Philosophy, Arab world trend
Erich Fromm's advice for troubled times
The writings of German-American philosopher Erich Fromm (1900-1980) are trending in the Arab world. Claudia Mende asked Hamid Lechhab, translator of Fromm's works into Arabic, what might be behind this
Nathan Englander's "kaddish.com"
Guilt and belated mourning rights
In Nathan Englander's novel "kaddish.com", a Jewish man is plagued by feelings of guilt and regret for disregarding the rules of the Kaddish (prayer for the dead) for his deceased father a decade before. A witty yet simultaneously melancholy novel for all readers, not just people of faith. By Volker Kaminski
Atheism in the Arab world
Moroccoʹs atheists find a home on the Internet
The Internet has made it possible for some to declare and even to promote their atheism by criticising Islam and other religions. Ismail Azzam spoke to some young Moroccans who have left their Muslim faith behind
Burkhard Hofmann's "And God created fear"
A psychogram of the Arab soul
In "Und Gott schuf die Angst: Ein Psychogramm der arabischen Seele", psychologist Burkhard Hoffmann draws on his own caseload to present some of the uniquely Arab hang-ups plaguing individuals in the Gulf region, highlighting the urgent need of Islamic societies to recognise the value of psycho-anaylsis. Gunther Orth read the book
Atheism in the Arab World
The dictators' scourge: Of 'heresy' and humanists
Posing as guardians of the faith, many Arabic regimes abuse their religious power in order to compensate for their states′ lack of democratic legitimacy. Hardly surprising, then, that they regard as atheism as an existential danger. Essay by Brian Whitaker
Interview with religious scholar Michael Blume
Turning away from Islam: Muslims beat a silent retreat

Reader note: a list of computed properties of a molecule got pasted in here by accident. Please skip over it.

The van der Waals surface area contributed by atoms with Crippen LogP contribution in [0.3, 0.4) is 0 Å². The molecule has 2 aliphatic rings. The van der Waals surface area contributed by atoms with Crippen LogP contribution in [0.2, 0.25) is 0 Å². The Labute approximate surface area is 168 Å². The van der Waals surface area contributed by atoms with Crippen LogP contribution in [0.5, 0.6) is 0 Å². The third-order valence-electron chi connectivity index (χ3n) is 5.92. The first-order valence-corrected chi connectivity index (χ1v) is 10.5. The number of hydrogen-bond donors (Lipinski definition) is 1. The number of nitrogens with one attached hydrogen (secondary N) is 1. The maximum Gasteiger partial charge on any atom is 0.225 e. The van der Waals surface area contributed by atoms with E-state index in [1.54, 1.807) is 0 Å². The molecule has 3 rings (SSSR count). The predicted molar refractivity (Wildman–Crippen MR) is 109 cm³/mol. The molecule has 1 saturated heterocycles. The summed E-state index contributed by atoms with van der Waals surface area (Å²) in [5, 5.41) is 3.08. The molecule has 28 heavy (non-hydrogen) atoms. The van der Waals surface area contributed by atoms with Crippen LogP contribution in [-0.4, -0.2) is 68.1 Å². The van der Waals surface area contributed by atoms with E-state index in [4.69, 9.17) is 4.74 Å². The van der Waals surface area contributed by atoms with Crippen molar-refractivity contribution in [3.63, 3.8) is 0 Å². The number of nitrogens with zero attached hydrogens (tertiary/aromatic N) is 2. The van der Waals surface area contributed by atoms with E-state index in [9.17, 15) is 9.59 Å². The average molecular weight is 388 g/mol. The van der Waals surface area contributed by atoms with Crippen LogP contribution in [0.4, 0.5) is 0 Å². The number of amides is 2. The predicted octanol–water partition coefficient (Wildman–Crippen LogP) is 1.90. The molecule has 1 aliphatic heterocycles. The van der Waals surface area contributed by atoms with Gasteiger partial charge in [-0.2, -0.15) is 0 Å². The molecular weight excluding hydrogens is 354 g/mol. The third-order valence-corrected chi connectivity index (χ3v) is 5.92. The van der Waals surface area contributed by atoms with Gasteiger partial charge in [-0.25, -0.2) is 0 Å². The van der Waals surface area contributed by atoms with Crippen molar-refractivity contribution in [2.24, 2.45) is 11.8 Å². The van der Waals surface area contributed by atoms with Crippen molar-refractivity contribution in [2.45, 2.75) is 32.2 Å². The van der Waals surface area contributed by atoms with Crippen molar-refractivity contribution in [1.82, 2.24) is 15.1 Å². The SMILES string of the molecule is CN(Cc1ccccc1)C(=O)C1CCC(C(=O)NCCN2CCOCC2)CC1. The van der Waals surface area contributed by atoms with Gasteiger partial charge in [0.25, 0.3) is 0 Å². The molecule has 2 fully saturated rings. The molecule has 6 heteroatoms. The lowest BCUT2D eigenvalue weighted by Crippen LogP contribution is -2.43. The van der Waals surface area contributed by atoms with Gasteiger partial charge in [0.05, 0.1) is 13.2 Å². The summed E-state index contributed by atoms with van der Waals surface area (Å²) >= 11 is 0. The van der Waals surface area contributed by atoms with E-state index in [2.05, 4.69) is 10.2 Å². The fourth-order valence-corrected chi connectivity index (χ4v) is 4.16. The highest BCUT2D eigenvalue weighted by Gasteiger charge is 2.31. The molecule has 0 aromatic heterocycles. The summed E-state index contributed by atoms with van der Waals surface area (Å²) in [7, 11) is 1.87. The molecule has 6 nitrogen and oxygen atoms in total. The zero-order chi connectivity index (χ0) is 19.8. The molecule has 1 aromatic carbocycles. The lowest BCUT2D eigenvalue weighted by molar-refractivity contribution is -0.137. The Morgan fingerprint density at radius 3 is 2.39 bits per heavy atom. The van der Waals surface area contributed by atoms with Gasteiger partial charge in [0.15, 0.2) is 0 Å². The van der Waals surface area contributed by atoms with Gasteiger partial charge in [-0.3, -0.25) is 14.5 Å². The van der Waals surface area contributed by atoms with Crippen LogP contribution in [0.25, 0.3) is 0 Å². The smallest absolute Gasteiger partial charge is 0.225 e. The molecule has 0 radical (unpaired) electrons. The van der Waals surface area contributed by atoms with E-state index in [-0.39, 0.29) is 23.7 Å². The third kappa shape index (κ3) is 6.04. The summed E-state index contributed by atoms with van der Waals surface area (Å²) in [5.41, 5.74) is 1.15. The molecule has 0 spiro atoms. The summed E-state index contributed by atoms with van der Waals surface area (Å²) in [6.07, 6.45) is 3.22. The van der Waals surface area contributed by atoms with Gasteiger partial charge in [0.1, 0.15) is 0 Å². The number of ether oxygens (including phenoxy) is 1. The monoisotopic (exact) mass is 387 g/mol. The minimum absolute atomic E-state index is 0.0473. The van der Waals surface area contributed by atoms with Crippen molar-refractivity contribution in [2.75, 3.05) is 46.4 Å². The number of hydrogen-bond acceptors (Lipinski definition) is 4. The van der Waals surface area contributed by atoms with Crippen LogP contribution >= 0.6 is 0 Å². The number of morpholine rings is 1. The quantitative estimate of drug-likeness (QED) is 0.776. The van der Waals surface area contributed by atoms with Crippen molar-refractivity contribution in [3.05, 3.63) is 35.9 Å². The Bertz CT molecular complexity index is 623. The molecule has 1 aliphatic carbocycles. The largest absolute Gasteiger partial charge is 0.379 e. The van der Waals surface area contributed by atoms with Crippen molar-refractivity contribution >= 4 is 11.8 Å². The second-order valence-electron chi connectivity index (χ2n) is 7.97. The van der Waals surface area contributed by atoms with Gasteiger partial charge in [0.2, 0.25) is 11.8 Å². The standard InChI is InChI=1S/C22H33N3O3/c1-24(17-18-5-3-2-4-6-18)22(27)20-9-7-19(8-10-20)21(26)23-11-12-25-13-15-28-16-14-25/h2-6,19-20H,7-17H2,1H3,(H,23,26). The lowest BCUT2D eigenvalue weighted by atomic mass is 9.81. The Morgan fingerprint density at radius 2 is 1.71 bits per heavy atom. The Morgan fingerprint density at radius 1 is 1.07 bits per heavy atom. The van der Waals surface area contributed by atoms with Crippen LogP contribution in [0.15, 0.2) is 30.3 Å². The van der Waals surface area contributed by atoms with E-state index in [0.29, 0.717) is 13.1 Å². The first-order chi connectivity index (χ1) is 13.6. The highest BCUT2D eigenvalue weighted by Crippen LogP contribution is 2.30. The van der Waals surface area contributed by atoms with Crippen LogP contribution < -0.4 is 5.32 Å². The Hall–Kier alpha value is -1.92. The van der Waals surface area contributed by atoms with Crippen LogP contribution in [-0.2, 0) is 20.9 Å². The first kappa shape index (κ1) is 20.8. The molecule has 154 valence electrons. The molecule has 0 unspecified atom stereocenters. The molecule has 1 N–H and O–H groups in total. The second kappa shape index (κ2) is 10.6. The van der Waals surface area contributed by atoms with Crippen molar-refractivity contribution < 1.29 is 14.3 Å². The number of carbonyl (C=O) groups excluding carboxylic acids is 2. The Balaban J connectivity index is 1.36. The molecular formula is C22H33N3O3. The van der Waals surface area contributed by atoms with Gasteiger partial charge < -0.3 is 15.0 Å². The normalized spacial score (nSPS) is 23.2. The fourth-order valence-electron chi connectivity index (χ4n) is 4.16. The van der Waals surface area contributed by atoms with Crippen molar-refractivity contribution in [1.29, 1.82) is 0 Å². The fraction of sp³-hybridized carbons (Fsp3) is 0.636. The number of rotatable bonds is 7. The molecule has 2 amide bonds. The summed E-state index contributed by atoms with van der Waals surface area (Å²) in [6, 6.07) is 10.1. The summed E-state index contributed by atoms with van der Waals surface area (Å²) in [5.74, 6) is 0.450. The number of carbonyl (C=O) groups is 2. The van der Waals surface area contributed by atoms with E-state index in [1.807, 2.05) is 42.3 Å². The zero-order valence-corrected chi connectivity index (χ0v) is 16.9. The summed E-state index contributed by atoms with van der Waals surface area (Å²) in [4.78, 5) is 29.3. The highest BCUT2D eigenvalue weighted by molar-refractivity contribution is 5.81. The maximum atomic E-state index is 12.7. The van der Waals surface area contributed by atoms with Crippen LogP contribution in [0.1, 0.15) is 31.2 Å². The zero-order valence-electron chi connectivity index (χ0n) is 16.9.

Is Germany home to a self-assured Islam and Muslims confident in their faith? It doesn't seem that way, says the religious scholar Michael Blume in interview with Christoph Hasselbach. Instead, Islam is in serious crisis
Atheism in Saudi Arabia
God's own country
Atheism remains one of the most extreme taboos in Saudi Arabia. It is a red line that no one may cross. Regarded on a par with terrorists, atheists in Saudi Arabia suffer imprisonment, marginalisation, slander, ostracisation and even execution. Efforts at normalisation between those who believe and those who don′t remain bleak. By Hakim Khatib
Islam in the Middle East
The curse of religiosity
Some regard the fanatical and raging tide currently sweeping through Arab societies as variations of a "latent Daesh-isation". Indeed, argues Khaled Hroub, despite falling short of the use of violence or arms, in its most extreme form, its ideological principles and convictions share common ground with the heinous beliefs of Islamic State
Atheism in Egypt
Breaking the taboo
Atheists claim to hold no religious beliefs whatsoever: though some find that hard to accept, freedom of speech dictates that everyone should be entitled to express their ideas and thoughts without intimidation. Challenging religious oppression and outdated social mores, many Egyptians risk their lives to uphold and protect freedom and tolerance. By Hakim Khatib
Hamed Abdel-Samads Buch "Mohamed: Eine Abrechnung"
From critique of Islam to post-Salafism
The Egyptian-German Hamed Abdel-Samad is one of Germany′s best-known Muslim media pundits – and at the same time one of the country′s most popular critics of Islam. Following a book on Islamic fascism, he has now brought out his ″reckoning″ with the prophet Mohammed. Yet Abdel-Samad remains wedded to the thought structures of Salafism, says Stefan Weidner in his book review
Turning away from Shia in Iran
''A Tsunami of Atheism''
Iran's moral guardians are concerned: while Islam is increasing in political importance throughout the Arab world, people in the Islamic Republic of Iran are leaving the mosques in droves. As Ali Sadrzadeh found out, young people seem especially susceptible to the attractions of sects or Christianity